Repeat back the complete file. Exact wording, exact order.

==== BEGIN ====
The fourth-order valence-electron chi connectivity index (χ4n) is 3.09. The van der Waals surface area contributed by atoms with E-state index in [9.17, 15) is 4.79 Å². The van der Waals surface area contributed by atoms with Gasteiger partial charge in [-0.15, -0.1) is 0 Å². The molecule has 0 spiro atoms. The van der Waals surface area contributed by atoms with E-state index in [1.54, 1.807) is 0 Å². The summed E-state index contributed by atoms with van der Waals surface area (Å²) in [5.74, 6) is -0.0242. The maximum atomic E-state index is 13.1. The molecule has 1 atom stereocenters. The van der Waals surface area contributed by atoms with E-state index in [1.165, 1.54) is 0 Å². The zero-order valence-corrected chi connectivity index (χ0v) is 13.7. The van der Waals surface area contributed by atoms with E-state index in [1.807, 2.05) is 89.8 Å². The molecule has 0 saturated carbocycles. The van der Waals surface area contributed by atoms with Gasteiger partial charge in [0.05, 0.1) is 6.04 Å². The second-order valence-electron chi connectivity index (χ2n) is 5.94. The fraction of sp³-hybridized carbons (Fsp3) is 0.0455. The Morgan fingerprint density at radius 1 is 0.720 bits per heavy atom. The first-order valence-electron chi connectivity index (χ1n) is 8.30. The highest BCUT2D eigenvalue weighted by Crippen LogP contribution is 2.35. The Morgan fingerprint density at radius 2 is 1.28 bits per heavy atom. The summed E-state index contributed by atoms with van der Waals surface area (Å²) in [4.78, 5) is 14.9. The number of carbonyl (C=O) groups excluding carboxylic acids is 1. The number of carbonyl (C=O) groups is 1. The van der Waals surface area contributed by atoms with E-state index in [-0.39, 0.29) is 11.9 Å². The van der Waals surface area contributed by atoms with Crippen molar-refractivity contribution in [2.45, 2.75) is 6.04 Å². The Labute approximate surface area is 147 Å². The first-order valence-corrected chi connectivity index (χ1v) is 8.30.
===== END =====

The fourth-order valence-electron chi connectivity index (χ4n) is 3.09. The van der Waals surface area contributed by atoms with E-state index in [9.17, 15) is 4.79 Å². The van der Waals surface area contributed by atoms with Gasteiger partial charge in [-0.15, -0.1) is 0 Å². The molecule has 0 spiro atoms. The van der Waals surface area contributed by atoms with E-state index in [1.54, 1.807) is 0 Å². The summed E-state index contributed by atoms with van der Waals surface area (Å²) in [5.74, 6) is -0.0242. The maximum atomic E-state index is 13.1. The molecule has 1 atom stereocenters. The van der Waals surface area contributed by atoms with E-state index in [1.165, 1.54) is 0 Å². The zero-order valence-corrected chi connectivity index (χ0v) is 13.7. The van der Waals surface area contributed by atoms with E-state index in [1.807, 2.05) is 89.8 Å². The molecule has 0 saturated carbocycles. The van der Waals surface area contributed by atoms with Gasteiger partial charge in [0.05, 0.1) is 6.04 Å². The second-order valence-electron chi connectivity index (χ2n) is 5.94. The fraction of sp³-hybridized carbons (Fsp3) is 0.0455. The Morgan fingerprint density at radius 1 is 0.720 bits per heavy atom. The first-order valence-electron chi connectivity index (χ1n) is 8.30. The highest BCUT2D eigenvalue weighted by Crippen LogP contribution is 2.35. The Morgan fingerprint density at radius 2 is 1.28 bits per heavy atom. The summed E-state index contributed by atoms with van der Waals surface area (Å²) in [4.78, 5) is 14.9. The number of carbonyl (C=O) groups excluding carboxylic acids is 1. The number of carbonyl (C=O) groups is 1. The van der Waals surface area contributed by atoms with E-state index in [-0.39, 0.29) is 11.9 Å². The van der Waals surface area contributed by atoms with Crippen molar-refractivity contribution in [2.45, 2.75) is 6.04 Å². The Labute approximate surface area is 147 Å². The first-order valence-corrected chi connectivity index (χ1v) is 8.30.